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Obama's Online Army Creaks into Action on Health Care Reform (Or, What a Difference a Year Makes)

BY Colin Delany | Wednesday, September 2 2009

Also published on e.politics

Watching Obama's online army creak into action on health care reform is painful, particularly for someone who wrote about the ruthless efficiency of his online campaign for president. The enemies may be somewhat different this time around, even if their tactics feel familiar, but the biggest gap is between Obama's grassroots politicking then and now.

The ability of the townhallers and death panelists to grab the attention of the media and chattering class caught many by surprise, but that kind of surprise didn't seem to matter so much to the Obamans a year ago. Remember Sarah Palin's VP nomination acceptance speech? The next day, Obama's fundraisers played their list like a musical instrument, ginning up more political donations in a 24-hour-period than anyone, ever.

By contrast, Obama for America has struggled to get into the health care debate in any meaningful way over the past few weeks. In that time, Obama has been punched from all sides -- from conservatives, of course, using both legitimate arguments and the made-up fantasies of the right-wing fringe, but also from the Left, as activists and bloggers try to hold his feet to the liberal fire. Critical ads followed him on vacation -- part of a $60 million blitz by interest groups on all sides -- even as his (past) support for a single-payer system echoed in viral videos online.

But just as the Obama-is-Muslim meme dogged him through most of the presidential campaign, the person-to-person rumors may be the greatest danger to his health care agenda (though the six-healthcare-lobbyists-per-Congressmember will give them a run for their money). Not surprisingly, the White House has launched an online campaign to counter misinformation, including house party/pep rallies, a dedicated website with a social-media/tell-us-your-story angle (in Spanish, too -- the birthers and anti-immigrant types will LOVE that), plus an effort to get people to send in "fishy" mass emails (blow-back naturally ensued).

The targets? Rumor-mongers of course (including Drudge), but also the dreaded "special interests". And Obama's organizers aren't just preaching to the members of their existing choir -- taking a page from the presidential campaign's playbook, they're reaching out to the unconverted by running Google Ads on likely queries. For instance, search for "death panels" and you might find something like this:

Obama death panel Google Ad

Obama death panel Google Ad

Which will lead to a landing page like this one. Again as the campaign did in 2008, they're also running ads on the name "Barack Obama," such as the one to the right that appeared on Epolitics.com and which led again to a custom landing page. So if they have the tactics and they have the example of last year's integrated effort, why has OFA fallen short so far?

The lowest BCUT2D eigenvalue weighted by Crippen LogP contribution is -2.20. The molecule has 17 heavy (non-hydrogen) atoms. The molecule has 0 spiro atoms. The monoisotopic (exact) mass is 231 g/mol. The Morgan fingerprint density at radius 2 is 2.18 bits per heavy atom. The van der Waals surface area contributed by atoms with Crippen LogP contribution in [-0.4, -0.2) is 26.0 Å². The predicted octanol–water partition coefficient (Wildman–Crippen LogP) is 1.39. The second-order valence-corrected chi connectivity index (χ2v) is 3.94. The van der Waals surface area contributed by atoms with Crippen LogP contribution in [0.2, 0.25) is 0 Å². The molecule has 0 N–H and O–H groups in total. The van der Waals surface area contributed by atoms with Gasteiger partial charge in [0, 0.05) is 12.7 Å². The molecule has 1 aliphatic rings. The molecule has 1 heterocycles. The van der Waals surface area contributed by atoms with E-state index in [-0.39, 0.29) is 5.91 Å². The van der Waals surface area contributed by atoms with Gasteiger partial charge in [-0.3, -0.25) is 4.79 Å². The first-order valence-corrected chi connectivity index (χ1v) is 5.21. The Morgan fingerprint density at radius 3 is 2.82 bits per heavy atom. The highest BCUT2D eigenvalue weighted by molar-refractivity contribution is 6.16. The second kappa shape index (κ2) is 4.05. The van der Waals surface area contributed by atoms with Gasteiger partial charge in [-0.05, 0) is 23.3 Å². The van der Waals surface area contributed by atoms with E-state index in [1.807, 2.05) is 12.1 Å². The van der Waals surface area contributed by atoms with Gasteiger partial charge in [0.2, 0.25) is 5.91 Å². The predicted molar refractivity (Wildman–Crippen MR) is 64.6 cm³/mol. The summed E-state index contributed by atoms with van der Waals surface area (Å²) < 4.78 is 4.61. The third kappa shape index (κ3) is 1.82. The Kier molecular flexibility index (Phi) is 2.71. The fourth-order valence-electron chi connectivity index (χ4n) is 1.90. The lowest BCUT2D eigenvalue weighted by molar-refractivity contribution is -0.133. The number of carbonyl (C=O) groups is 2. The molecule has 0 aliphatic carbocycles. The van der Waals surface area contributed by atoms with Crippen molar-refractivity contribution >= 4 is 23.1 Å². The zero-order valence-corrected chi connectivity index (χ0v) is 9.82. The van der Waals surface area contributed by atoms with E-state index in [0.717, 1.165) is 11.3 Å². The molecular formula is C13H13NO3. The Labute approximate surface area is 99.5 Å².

One answer is simple exhaustion: Obama's grassroots volunteers and donors put so much work into his campaign in 2007 and 2008 that they're burned out. They may come back in a few years, but they still haven't had enough time to recover their enthusiasm and their drive to get involved. Another answer involves the fundamental difference between an electoral campaign and the often-ugly process of governing, since electing Barack Obama (or any other candidate) can be a shining goal to which to aspire, but passing a controversial piece of legislation is a murkier and messier proposition, particularly when there isn't a distinct bill to point to yet!

But the biggest factor may actually be institutional: compared with Obama's 2008 grassroots juggernaut, Obama for America is TINY, and not just financially:

When Bird arrived in Wisconsin last week, he recognized all the familiar hallmarks of an underdog fight. Gone were the 44 field offices across the state where Obama organizers had worked during the campaign; now Bird spent his visit searching for power outlets in Wisconsin coffee shops and conducting conference calls at sidewalk cafes. Gone were the 100 paid staffers who orchestrated an Obama victory in the state; now OFA employed one person in Wisconsin, Grandone, who hoped to hire two or three assistants if the budget allowed.

"Right now," Grandone said, "we are kind of building this thing as we fly it."

Building an airplane in flight is a process always fraught with danger, but at least Obama's presidential campaign had nearly two years to glue the wings on and get the engines running. OFA can build on their example and their legacy of goodwill among supporters, but a 100-fold reduction in professional boots-on-the-ground can't possibly help, particularly when you're dropped overnight into what could be the most important legislative battle of Obama's presidency.

Politics is hard! So if you've wondered why other presidential campaigns didn't equal Obama online in 2008, take note -- even his own campaign's successor organization has yet to do it. A year ago I wondered if Obama's online army would target Congress, and now we know that the answer is yes. What I wouldn't have guessed is that they'd have already beaten their swords into plowshares, right when the fighting was fixin' to start.

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